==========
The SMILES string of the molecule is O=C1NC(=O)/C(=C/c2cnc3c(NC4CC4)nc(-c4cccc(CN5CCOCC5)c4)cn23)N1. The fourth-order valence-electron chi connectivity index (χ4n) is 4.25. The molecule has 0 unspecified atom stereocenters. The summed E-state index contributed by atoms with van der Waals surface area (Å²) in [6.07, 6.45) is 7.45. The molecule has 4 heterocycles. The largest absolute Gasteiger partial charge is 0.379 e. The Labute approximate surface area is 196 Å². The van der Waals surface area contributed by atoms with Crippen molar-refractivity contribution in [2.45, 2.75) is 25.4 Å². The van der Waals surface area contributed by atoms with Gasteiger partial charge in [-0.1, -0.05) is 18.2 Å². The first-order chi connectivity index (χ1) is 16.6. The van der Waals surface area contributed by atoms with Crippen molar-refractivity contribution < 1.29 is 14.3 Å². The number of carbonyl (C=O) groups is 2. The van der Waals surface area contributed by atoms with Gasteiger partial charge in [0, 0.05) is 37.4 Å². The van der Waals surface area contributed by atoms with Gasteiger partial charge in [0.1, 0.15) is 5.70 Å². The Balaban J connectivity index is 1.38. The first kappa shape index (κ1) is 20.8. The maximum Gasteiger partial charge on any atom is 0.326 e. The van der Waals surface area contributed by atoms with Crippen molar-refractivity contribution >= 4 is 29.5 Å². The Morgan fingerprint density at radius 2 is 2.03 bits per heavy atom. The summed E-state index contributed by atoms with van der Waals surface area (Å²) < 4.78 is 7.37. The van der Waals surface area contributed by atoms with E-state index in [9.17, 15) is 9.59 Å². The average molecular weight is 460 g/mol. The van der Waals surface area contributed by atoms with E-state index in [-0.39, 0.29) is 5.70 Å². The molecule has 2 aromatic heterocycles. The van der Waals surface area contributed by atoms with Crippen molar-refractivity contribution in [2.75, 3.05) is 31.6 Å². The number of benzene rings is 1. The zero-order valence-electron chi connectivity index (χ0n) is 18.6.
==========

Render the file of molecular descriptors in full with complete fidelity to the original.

The SMILES string of the molecule is O=C1NC(=O)/C(=C/c2cnc3c(NC4CC4)nc(-c4cccc(CN5CCOCC5)c4)cn23)N1. The fourth-order valence-electron chi connectivity index (χ4n) is 4.25. The molecule has 0 unspecified atom stereocenters. The summed E-state index contributed by atoms with van der Waals surface area (Å²) in [6.07, 6.45) is 7.45. The molecule has 4 heterocycles. The largest absolute Gasteiger partial charge is 0.379 e. The Labute approximate surface area is 196 Å². The van der Waals surface area contributed by atoms with Crippen molar-refractivity contribution in [2.45, 2.75) is 25.4 Å². The van der Waals surface area contributed by atoms with Gasteiger partial charge in [-0.1, -0.05) is 18.2 Å². The first-order chi connectivity index (χ1) is 16.6. The van der Waals surface area contributed by atoms with Crippen molar-refractivity contribution < 1.29 is 14.3 Å². The number of carbonyl (C=O) groups is 2. The van der Waals surface area contributed by atoms with Gasteiger partial charge in [0, 0.05) is 37.4 Å². The van der Waals surface area contributed by atoms with Gasteiger partial charge in [0.1, 0.15) is 5.70 Å². The Balaban J connectivity index is 1.38. The first kappa shape index (κ1) is 20.8. The maximum Gasteiger partial charge on any atom is 0.326 e. The van der Waals surface area contributed by atoms with Crippen molar-refractivity contribution >= 4 is 29.5 Å². The Morgan fingerprint density at radius 2 is 2.03 bits per heavy atom. The summed E-state index contributed by atoms with van der Waals surface area (Å²) < 4.78 is 7.37. The van der Waals surface area contributed by atoms with E-state index in [9.17, 15) is 9.59 Å². The average molecular weight is 460 g/mol. The van der Waals surface area contributed by atoms with E-state index in [-0.39, 0.29) is 5.70 Å². The molecule has 2 aromatic heterocycles. The van der Waals surface area contributed by atoms with Crippen molar-refractivity contribution in [2.75, 3.05) is 31.6 Å². The number of benzene rings is 1. The zero-order valence-electron chi connectivity index (χ0n) is 18.6.